/What Type of Windows are Best for Hot Climates
Types of windows best for hot climate

What Type of Windows are Best for Hot Climates

Summers in Australia are WARM and this makes it difficult for people to stay cool, tossing and turning all night – making it almost impossible to sleep. The inside of your home can over-heat throughout the day, from cooking, showering, body heat, the opening and closing of doors…. It all affects not only your comfort levels, but your electricity bills as well.

The good news is, there are ways we can help keep our home cooler during those long hot summer days.

In summer the heat just beats down all day and that heat is transferred from outside your house – to inside your house. Most of this heat transfer occurs through your windows. Today there are windows available that come with a special coating that can block some of the sun’s heat – that means more heat is kept OUTSIDE and less heat can enter your home.

On hot days, no one likes to sit in a dark room with the curtains drawn, while the curtains help keep out the sun’s rays, they also make a room feel gloomy. Natural light brings with it several benefits (apart from the heat) and it’s that natural light that can help brighten the moods of those inside the house. Natural sunlight also brings with it the potential to add light and beauty to your room which is why you may wish to consider replacing windows with ones that can help block the heat while allowing all that gorgeous, uplifting light to enter the room.

If you have decided to go ahead with the installation of new energy efficient windows always ensure you are working alongside a business that provides you with warranties and guarantees and is willing to back them up.

Energy efficient windows can help to keep you cool in summer, so always choose a window that can block out the heat, while still allowing natural light in.

Alternatively, you can consider double glazed windows with a low solar gain coefficient.

Whether you have standard or double glazed windows installed there are some things to consider if you want to keep your house cooler during the summer months.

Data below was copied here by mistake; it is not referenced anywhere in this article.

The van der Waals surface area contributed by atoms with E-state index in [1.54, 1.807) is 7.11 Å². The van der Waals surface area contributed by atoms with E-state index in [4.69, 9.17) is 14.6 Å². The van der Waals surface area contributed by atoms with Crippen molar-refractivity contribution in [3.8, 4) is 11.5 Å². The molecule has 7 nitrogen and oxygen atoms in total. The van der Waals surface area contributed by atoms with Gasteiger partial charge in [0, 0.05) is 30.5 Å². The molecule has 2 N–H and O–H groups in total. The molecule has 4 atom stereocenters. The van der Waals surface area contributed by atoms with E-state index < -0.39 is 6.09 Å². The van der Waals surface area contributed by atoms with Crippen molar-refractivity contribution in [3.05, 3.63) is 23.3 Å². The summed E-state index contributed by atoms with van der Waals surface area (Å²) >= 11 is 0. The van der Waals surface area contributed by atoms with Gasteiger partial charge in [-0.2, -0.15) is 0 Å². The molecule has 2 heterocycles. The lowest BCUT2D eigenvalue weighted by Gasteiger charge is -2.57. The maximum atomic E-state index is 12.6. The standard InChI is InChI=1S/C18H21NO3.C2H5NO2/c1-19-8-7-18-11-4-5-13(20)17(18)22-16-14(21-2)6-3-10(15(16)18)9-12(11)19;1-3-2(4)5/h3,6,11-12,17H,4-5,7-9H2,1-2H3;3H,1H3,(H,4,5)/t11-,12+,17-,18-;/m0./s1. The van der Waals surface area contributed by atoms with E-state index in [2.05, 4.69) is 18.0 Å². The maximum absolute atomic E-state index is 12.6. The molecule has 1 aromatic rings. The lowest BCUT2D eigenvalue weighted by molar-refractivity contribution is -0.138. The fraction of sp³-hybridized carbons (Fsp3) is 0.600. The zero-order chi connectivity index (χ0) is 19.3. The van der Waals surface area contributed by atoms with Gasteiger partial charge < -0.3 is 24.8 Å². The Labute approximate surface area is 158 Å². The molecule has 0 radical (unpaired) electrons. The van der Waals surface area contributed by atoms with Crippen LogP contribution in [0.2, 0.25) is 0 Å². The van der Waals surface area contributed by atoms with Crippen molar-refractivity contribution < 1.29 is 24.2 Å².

Window placement

East and west facing windows are hard to shade and can be a source of over-heating, to minimise this, where possible they should be protected by porches.

If building a new home, large windows should face the North and South and have them installed so they are recessed into the wall or are protected by overhangs or porches. Your goal is to use the window to keep all that unwanted heat out of your home. The best frames for your window are a low conductive foam filled fibreglass and vinyl frame, with a casement style window – which is perfect for ventilation. Low solar heat coefficient windows are great, especially if your home is air-conditioned.

Your goal is to keep as much heat as you can out of your home – this unwanted heat gain comes in three forms – radiant heat gain, conducted heat gain and infiltration of hot air from outside. For those living in a tropical or sub-tropical area the best windows for you are windows that limit solar heat in all three forms. All homes are subject to over-heating in summer, so good insulation is also necessary especially if your home is air-conditioned.

 

Radiant Heat Gain

Radiant heat gain happens when solar energy is transmitted through the glass and occurs when the glass and frames of your windows are exposed to the sun and start to heat up. While it is not always possible, the best way to stop radiant heat gain is to shade the glass. Shading your window using external awnings or blinds can interfere with the flow of natural light, and is an added expense to the cost of your window installation, awnings can inhibit natural ventilation and can also cut down your view. Every home and situation is different but installing energy efficient – low solar heat gain windows will help to keep your home cooler.

 

Conducted Heat Gain

To reduce unwanted conducted heat gain – especially in an air-conditioned home an energy efficient windows is recommended. Timber or PVC frames are your best choices for this style of window rather than the more traditional aluminium frames.

 

Infiltration Heat Gain

The final way that heat enters your home is via infiltration heat gain – this is where heat enters your home through small gaps and cracks around frames and sashes when a window is shut. When you shut a window – you want it to be completely shut. Look for windows that have very good weather seals. Traditionally windows with *compression seals* on them such as  casement windows seem to have a much better long-term *track record* when it comes to keeping the heat out via infiltration, but advances with some sliding window seals has closed the gap.